Studies assessing the effect of prostate-specific antigen (PSA) testing on prostate cancer mortality have produced conflicting results, and recommendations regarding PSA screening vary among authorities. The recently published 11-year follow-up of the European Randomized Study of Screening for Prostate Cancer (ERSPC) indicates that offering PSA-based screening to a core age group of men aged 55 to 69 years at study entry is associated with a significant 21% reduction in risk of death from prostate cancer.1
ERSPC involved 182,160 men aged 50 to 74 years at entry from eight European countries, including a core group of 162,388 men aged 55 to 69 years. Subjects were randomized to a screening group that was offered PSA-based screening or a control group that was not offered screening. The primary outcome measure was prostate cancer mortality. All-cause mortality was not an endpoint of this study, and, as expected, no difference was seen.
Over a median follow-up of 11 years in the core age group, 136,689 screening tests were performed—an average of 2.3 tests per subject with a median screening interval of 4 years. Of these tests, 16.6% were positive, and 85.9% of men with positive tests underwent prostate biopsy. A total of 6,963 prostate cancers were diagnosed in the screening group, a cumulative incidence of 9.6% (9.66 cases/1,000 person-years), and a total of 5,396 cases were diagnosed in the control group, a cumulative incidence of 6.0% (5.95/1,000 person-years). The rate ratio in the screening group was 1.63, with a rate difference of 3.71 cases/1,000 person-years. The excess incidence in the screening group was largely attributable to small, well-differentiated tumors. Advanced tumors (T3, T4, or distant metastases) and aggressive cancers (Gleason score of 8–10) were more common in the control group.
Over the 11-year follow-up, death from prostate cancer occurred in 299 subjects in the screening group and 462 subjects in the control group, with death rates of 0.39 and 0.50/1,000 person-years, respectively. The rate ratio in the screening group was 0.79 (95% CI = 0.68–0.91, P = .001), a relative risk reduction of 21% in favor of screening. The absolute reduction in mortality in the screening group was 0.10 deaths/1,000 patient-years, or 1.07 deaths per 1,000 randomized subjects.
An analysis that included only subjects in the screening group who underwent screening and that corrected for selection bias showed an adjusted rate ratio for prostate cancer mortality of 0.71 (95% CI = 0.58–0.86, P = .001) in the screening group, a relative risk reduction of 29%. For the study population truncated at 11 years, the time of the median follow-up, the “number needed to invite to screening” to prevent 1 death from prostate cancer was 1,055, and the “number of cancers needed to be detected” to prevent 1 death was 37.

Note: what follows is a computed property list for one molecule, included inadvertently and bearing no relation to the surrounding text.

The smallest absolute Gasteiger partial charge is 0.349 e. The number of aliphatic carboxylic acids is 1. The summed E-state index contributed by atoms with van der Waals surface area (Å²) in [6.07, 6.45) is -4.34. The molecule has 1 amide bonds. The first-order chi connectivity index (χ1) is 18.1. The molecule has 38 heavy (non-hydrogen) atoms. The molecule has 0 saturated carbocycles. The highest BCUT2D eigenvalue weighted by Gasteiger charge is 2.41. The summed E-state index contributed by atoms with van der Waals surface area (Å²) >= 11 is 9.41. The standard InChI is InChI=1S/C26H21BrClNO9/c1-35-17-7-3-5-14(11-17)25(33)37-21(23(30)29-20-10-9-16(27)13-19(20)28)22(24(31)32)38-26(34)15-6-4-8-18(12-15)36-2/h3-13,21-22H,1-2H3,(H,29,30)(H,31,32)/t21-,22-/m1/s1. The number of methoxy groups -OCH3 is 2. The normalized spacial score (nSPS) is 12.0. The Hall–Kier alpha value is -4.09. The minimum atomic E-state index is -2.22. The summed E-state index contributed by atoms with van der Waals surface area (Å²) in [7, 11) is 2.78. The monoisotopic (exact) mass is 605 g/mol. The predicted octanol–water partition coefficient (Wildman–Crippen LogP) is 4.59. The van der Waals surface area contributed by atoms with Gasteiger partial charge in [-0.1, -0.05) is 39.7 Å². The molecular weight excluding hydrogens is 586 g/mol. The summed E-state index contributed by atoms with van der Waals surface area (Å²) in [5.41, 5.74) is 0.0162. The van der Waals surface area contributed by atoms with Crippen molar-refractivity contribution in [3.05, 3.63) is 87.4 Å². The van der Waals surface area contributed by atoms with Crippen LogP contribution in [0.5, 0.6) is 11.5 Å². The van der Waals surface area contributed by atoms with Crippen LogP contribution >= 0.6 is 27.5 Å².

When all available follow-up was considered, the number needed to invite to screening was 938 and the number of cancers needed to be detected was 33, with these data following the pattern predicted by several independent statistical analyses of 2009 ERSPC data. The rate ratio for mortality in the screening group from 1 to 9 years of follow-up was 0.85, compared with 0.79 over 1 to 11 years of follow up; during the 10th and 11th years of follow-up, the relative reduction in risk for death was 38% in the screening group.
Prostate Cancer Mortality
The total rate ratio for prostate cancer death in the screening group was significantly below 1.00 in the core age group—the group for which the study was statistically powered—and for all ages. However, subgroup analyses indicated that at the time of follow-up, the risk ratio was significant only for subjects between the ages of 65 and 69 years—a new finding if compared to the 2009 report.
Although the rate of screening in the control group was not reported for the 11-year follow up, prior reports from ERSPC indicate that approximately 20% of subjects per year in the control group had undergone PSA-based screening during an early follow-up period.2
Nearly half the prostate cancer deaths in the screening group occurred among men with cancer detected during screening; in three-quarters of these men, the diagnosis was made in the first round of screening. Approximately one-quarter of deaths in this group occurred in subjects with cancer detected between screenings, with a similar number occurring in subjects in the screening group who were unscreened.
There was no difference in overall mortality in the two groups. Mortality rates were 18.2/1,000 person years in the screening group and 18.5/1,000 person-years in the control group (rate ratio = 0.99, 95% CI = 0.97–1.01). ■
Expert Point of View: Fritz H. Schroder, MD
1. Schröder FH, Hugosson J, Roobol MJ, et al: Prostate cancer mortality at 11 years of follow-up. N Engl J Med 366:981-990, 2012.
2. Ciatto S, Zappa M, Villers A, et al: Contamination by opportunistic screening in the European Randomized Study of Prostate Cancer Screening. BJU Int 92 (suppl 2):97-100, 2003.